Tensions between Japan and China surrounding the Senkaku Islands have flared again.
Beyond the sovereignty of the Senkaku Islands themselves, this politicisation of the issue has potentially broad ramifications for the US−Japan alliance, Japan−China relations, and China’s overall engagement with the region. The defence of the Senkaku Islands is a critical issue for the US−Japan alliance. Irrespective of historical and legal intricacies, the Senkaku Islands are clearly covered under the US−Japan Security Treaty. After World War II, the US took control of Okinawa, including the Senkaku Islands. The Senkakus were mapped out and included as one of the US-administered territories that were returned to Japan as part of the reversion of Okinawa in 1972.
While US statements reconfirming that the Senkaku Islands are covered by the US−Japan Security Treaty — most recently by US Secretary of State Hillary Clinton in 2010 — have been warmly welcomed by Tokyo, it will be important that the US maintain a clear stance on the issue going forward.
The US−Japan Security Treaty commits the US to defending Japan. In return, Japan provides military bases in its territory for the US, not just for the defence of Japan but also for the maintenance of international peace in the Far East. This arrangement has been of mutual benefit, keeping Japan secure while also being indispensable to the US forward-deployment strategy. Any failure or perceived weakness in the US commitment to defend Japan, including the Senkaku Islands, would undermine the US−Japan Security Treaty and the foundation of the alliance.
Since 2010, there has been a change in China’s approach to the Senkaku Islands. In September of that year, China responded harshly to Japan’s arrest of a Chinese fishing boat captain who rammed two Japan Coast Guard ships near the Senkaku Islands. The Chinese government upped the ante with a unilateral response that included arresting four Japanese employees of Fujita Corporation (who were based in China) for photographing military facilities, cancelling large-scale tourist trips between China and Japan, and suspending rare-earth exports to Japan. Some Chinese officials have said that protecting China’s territory is a core interest, implying a willingness to use military force in the dispute over the Senkaku Islands. This represents a serious departure from the approach espoused by Deng Xiaoping — which had been China’s de facto policy — of shelving the issue for future generations. A broader shift in Chinese behaviour is also evident in its increasingly assertive posture toward freedom of navigation issues and territorial disputes in the South China Sea.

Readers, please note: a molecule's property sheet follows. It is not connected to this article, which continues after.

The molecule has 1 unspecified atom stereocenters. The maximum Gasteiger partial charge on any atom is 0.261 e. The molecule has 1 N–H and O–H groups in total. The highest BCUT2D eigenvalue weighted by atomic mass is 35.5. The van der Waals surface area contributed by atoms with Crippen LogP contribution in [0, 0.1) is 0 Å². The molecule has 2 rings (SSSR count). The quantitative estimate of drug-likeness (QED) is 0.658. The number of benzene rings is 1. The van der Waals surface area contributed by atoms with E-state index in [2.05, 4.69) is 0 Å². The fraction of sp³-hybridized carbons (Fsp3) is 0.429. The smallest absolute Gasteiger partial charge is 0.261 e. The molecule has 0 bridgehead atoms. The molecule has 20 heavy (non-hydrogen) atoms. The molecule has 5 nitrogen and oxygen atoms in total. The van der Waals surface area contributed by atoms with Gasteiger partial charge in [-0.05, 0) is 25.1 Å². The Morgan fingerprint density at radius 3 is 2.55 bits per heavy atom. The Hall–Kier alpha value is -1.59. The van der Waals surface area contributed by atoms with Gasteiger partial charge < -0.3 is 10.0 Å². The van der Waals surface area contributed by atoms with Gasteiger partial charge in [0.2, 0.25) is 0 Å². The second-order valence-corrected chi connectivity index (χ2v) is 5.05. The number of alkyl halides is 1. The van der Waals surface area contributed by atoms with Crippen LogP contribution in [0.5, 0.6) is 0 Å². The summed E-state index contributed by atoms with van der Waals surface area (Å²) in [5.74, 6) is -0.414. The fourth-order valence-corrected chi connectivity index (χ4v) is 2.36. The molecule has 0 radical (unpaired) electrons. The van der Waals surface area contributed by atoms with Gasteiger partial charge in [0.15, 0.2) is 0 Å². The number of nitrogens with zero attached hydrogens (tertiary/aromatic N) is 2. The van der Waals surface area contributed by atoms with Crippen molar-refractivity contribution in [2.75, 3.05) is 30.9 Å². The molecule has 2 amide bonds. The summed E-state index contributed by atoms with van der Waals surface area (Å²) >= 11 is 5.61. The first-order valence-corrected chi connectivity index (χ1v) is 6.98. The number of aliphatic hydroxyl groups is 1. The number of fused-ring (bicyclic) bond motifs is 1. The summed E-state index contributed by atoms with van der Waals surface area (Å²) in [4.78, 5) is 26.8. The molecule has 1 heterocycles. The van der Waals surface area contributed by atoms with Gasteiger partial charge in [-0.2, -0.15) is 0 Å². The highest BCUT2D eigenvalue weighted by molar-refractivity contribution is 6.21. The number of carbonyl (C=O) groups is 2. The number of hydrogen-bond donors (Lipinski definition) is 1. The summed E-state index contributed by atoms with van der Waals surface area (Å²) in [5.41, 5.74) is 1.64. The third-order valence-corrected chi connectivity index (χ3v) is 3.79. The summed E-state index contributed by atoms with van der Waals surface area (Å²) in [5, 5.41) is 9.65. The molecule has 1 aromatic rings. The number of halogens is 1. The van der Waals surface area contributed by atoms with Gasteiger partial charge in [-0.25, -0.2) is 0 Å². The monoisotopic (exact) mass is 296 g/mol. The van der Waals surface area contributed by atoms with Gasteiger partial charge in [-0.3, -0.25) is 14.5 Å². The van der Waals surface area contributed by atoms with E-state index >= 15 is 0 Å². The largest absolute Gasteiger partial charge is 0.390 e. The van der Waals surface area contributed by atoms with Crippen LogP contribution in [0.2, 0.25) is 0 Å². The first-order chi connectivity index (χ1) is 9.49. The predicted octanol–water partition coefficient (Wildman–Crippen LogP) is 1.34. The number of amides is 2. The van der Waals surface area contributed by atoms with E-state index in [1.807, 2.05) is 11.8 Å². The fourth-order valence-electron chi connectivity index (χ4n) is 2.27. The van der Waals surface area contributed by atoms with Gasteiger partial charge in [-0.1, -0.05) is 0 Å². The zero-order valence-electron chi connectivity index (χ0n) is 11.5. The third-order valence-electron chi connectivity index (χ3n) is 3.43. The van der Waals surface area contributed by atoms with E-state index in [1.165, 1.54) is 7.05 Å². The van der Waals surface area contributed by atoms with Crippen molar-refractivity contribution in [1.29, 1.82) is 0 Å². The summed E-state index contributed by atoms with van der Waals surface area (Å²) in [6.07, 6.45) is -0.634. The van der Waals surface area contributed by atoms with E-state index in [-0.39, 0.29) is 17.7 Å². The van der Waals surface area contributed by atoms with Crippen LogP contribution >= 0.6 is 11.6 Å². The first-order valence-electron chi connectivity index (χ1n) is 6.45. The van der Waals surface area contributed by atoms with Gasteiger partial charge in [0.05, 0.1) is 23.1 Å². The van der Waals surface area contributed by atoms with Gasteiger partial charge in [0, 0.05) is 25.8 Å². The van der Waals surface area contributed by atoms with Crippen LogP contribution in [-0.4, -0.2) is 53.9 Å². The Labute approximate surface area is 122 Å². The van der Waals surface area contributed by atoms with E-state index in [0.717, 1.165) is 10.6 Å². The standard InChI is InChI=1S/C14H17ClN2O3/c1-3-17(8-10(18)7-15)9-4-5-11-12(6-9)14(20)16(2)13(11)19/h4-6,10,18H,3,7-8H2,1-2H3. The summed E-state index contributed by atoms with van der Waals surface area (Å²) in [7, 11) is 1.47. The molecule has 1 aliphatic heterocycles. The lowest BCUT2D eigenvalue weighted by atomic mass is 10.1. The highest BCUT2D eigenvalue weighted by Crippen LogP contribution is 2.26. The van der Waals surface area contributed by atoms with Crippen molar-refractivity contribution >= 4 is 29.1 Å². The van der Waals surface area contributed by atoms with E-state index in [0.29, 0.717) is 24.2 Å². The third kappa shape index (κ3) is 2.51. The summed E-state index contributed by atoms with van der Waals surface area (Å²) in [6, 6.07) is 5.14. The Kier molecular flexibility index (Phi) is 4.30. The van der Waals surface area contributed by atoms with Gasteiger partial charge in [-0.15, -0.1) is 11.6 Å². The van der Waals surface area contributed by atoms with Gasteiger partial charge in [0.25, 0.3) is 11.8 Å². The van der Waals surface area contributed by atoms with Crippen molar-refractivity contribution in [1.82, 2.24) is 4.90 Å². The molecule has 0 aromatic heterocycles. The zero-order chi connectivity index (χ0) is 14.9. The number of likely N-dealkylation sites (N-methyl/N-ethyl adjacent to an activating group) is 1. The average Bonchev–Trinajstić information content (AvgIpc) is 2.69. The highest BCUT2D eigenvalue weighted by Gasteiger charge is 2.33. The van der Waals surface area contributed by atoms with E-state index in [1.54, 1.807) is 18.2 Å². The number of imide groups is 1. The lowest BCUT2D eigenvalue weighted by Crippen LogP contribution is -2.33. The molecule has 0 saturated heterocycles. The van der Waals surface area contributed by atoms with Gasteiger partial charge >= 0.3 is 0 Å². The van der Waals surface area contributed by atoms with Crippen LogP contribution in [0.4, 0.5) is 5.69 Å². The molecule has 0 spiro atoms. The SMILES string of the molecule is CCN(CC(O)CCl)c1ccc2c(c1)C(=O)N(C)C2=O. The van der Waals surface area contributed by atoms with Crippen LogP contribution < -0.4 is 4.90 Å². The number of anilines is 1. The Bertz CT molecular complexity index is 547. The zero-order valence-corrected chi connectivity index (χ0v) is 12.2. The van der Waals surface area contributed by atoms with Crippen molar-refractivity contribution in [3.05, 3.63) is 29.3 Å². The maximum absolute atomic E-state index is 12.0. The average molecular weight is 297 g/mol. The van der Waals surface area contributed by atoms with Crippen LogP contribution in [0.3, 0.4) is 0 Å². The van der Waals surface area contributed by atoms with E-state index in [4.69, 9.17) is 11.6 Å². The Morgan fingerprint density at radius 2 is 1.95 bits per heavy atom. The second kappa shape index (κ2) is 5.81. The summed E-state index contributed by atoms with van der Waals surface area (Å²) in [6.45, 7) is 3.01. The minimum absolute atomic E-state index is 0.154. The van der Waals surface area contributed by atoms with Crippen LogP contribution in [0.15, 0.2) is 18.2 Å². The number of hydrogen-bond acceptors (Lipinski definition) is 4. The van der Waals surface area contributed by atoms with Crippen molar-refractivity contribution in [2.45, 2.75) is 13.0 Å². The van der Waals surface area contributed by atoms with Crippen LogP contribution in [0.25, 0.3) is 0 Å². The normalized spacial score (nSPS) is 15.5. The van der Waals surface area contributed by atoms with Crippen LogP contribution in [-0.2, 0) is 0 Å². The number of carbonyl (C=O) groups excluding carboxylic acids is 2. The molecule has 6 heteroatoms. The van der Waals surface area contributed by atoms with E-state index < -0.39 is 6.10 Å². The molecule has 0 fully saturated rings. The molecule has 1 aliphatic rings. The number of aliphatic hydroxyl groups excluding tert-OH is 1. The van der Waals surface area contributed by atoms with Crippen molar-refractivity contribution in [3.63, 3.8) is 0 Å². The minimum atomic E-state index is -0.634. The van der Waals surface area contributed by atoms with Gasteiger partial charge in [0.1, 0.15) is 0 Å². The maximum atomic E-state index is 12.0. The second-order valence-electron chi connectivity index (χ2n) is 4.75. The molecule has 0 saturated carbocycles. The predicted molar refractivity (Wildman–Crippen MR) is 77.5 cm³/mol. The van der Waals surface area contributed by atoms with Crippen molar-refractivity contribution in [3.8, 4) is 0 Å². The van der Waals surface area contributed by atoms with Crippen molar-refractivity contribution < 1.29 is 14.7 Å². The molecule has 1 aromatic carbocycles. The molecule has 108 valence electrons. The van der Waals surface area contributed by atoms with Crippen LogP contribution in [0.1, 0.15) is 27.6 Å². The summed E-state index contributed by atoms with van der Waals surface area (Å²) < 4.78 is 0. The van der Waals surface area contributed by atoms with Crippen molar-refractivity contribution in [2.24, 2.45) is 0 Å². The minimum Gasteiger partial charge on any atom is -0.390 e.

The way in which the US and Japan respond to China’s increasingly assertive posture over the Senkakus can be seen as a litmus test for the US pivot to Asia and will have spillover effects as the region grapples with the rise of China. For this reason, US−Japan consultations should also include the broader subject of how to best work together to enhance military confidence with China.
In Japan, public opinion polls indicate that nearly 70 per cent of the population is in favour of Ishihara’s proposal for the Tokyo government to buy the Senkakus. This support may have been based on a simplistic understanding of the issue as respondents even cited farfetched concerns that the private owner could have sold the islands to China.
Japan already has effective control of the Senkaku Islands, which have been on lease to the central government for the past 10 years. The plan to nationalise the islands — instead of allowing them to be purchased by the Tokyo government — is consistent with Japan’s established policy of maintaining control of the Senkakus in a low-key manner. At the same time the Japanese government has further to go so as to minimise nationalistic confrontation with China by providing a full explanation of its intentions on Senkaku policy.
Hitoshi Tanaka is Senior Fellow at the Japan Center for International Exchange and Chairman of the Institute for International Strategy at the Japan Research Institute. He previously served as Japan’s deputy minister for foreign affairs. A version of this article first appeared in JCIE’s East Asia Insights Vol. 7 No. 3 August 2012. East Asia Forum